A tentative deal has been reached to settle multiple lawsuits brought against the television and film company co-founded by Harvey Weinstein, who has been accused of sexual misconduct by scores of women.
Attorneys involved in the negotiations told a federal bankruptcy court judge during a hearing in Wilmington, Delaware, Thursday that a breakthrough in a still-unfinished mediation had put a settlement within reach.
The amount of the deal wasn't revealed in court, but a person familiar with the negotiations told The Associated Press it was worth $44 million. The person wasn't authorized to reveal details of the discussions and spoke on condition of anonymity.
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"We now have an economic agreement in principal that is supported by the plaintiffs, the (New York attorney general's) office, the defendants and all of the insurers that, if approved, would provide significant compensation to victims, creditors and the estate and allow the parties to avoid years of costly, time consuming and uncertain litigation on all sides," Adam Harris, a lawyer for studio co-founder Bob Weinstein, told the judge.
He cautioned that there was still "a lot of work here to do."
"But," he added, "I personally am very optimistic."
The size of the settlement was first reported by The Wall Street Journal.
More than 15 lawsuits have been filed accusing Harvey Weinstein or the company of misconduct. The settlement would cover many of them, including a class action by alleged victims that accuses the film company of operating like an organized crime group to conceal widespread sexual harassment and assaults.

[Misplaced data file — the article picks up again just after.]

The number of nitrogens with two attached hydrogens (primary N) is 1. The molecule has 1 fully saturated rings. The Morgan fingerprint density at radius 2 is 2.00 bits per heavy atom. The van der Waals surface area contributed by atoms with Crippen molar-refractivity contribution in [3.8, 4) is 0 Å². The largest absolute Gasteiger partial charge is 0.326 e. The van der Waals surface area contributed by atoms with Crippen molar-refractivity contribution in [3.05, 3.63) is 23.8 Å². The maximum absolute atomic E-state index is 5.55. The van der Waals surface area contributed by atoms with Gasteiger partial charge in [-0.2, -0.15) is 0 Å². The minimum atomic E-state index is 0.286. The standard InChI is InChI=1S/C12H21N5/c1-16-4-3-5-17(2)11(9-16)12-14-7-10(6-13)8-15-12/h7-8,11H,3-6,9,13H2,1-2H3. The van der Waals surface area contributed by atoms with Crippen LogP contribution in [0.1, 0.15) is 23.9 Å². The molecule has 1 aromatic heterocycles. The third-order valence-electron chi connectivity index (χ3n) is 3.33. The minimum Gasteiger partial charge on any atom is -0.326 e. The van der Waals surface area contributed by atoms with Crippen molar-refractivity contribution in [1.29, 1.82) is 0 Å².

It would also resolve a civil suit by the New York attorney general alleging that Harvey Weinstein's media company, in enabling his mistreatment of women, violated labor laws.
The New York attorney general's office declined to comment on the amount of the settlement.
Any settlement would need to be approved by the courts.
Harvey Weinstein also faces criminal charges in New York of rape and performing a forcible sex act. His trial is scheduled to begin in September. The settlement wouldn't resolve his criminal case.
Weinstein denies all allegations of nonconsensual sex.
An attorney who represents unsecured creditors in the bankruptcy of the Weinstein film studio, Robert Feinstein, told U.S. Bankruptcy Court Judge Mary Walrath that mediation talks that had broken down a few months ago had recently been restarted.
A global settlement of the class action lawsuit and all other legal action against the Weinstein Co. seemed to become possible only in the past few days, he said, though he cautioned that many details remained to be resolved.
"I think we are poised to get there. I can't assure the court that we will," he said.
Harris said the settlement was complex due to the number of claims, and insurance companies, involved.
"We're dealing with potential claims here that go back more than 25 years," he said, adding that the nature of the allegations had also made for "a highly charged environment, with very strong feelings on all sides."
Associated Press writer Randall Chase contributed to this report.